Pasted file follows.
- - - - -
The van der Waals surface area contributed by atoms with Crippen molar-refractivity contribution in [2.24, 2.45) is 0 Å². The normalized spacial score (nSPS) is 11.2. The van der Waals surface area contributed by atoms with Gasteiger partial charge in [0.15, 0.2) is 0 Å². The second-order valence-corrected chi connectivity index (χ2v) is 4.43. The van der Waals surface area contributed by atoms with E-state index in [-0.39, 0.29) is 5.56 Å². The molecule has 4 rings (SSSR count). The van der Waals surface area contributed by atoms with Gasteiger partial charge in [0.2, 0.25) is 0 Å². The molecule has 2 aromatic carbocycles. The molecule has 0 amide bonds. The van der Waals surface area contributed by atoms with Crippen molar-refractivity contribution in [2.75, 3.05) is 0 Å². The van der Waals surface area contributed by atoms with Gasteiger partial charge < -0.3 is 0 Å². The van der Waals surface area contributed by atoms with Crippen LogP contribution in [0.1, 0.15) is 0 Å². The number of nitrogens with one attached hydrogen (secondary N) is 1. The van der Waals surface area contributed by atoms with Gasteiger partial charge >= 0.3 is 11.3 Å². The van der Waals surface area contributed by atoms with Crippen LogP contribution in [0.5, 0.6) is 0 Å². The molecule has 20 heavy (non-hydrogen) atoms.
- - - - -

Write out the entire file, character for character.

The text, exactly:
The van der Waals surface area contributed by atoms with Crippen molar-refractivity contribution in [2.24, 2.45) is 0 Å². The normalized spacial score (nSPS) is 11.2. The van der Waals surface area contributed by atoms with Gasteiger partial charge in [0.15, 0.2) is 0 Å². The second-order valence-corrected chi connectivity index (χ2v) is 4.43. The van der Waals surface area contributed by atoms with E-state index in [-0.39, 0.29) is 5.56 Å². The molecule has 4 rings (SSSR count). The van der Waals surface area contributed by atoms with Gasteiger partial charge in [0.2, 0.25) is 0 Å². The molecule has 2 aromatic carbocycles. The molecule has 0 amide bonds. The van der Waals surface area contributed by atoms with Crippen molar-refractivity contribution in [2.75, 3.05) is 0 Å². The van der Waals surface area contributed by atoms with Gasteiger partial charge < -0.3 is 0 Å². The van der Waals surface area contributed by atoms with Crippen LogP contribution in [0.1, 0.15) is 0 Å². The number of nitrogens with one attached hydrogen (secondary N) is 1. The van der Waals surface area contributed by atoms with Gasteiger partial charge >= 0.3 is 11.3 Å². The van der Waals surface area contributed by atoms with Crippen LogP contribution in [0.5, 0.6) is 0 Å². The molecule has 20 heavy (non-hydrogen) atoms.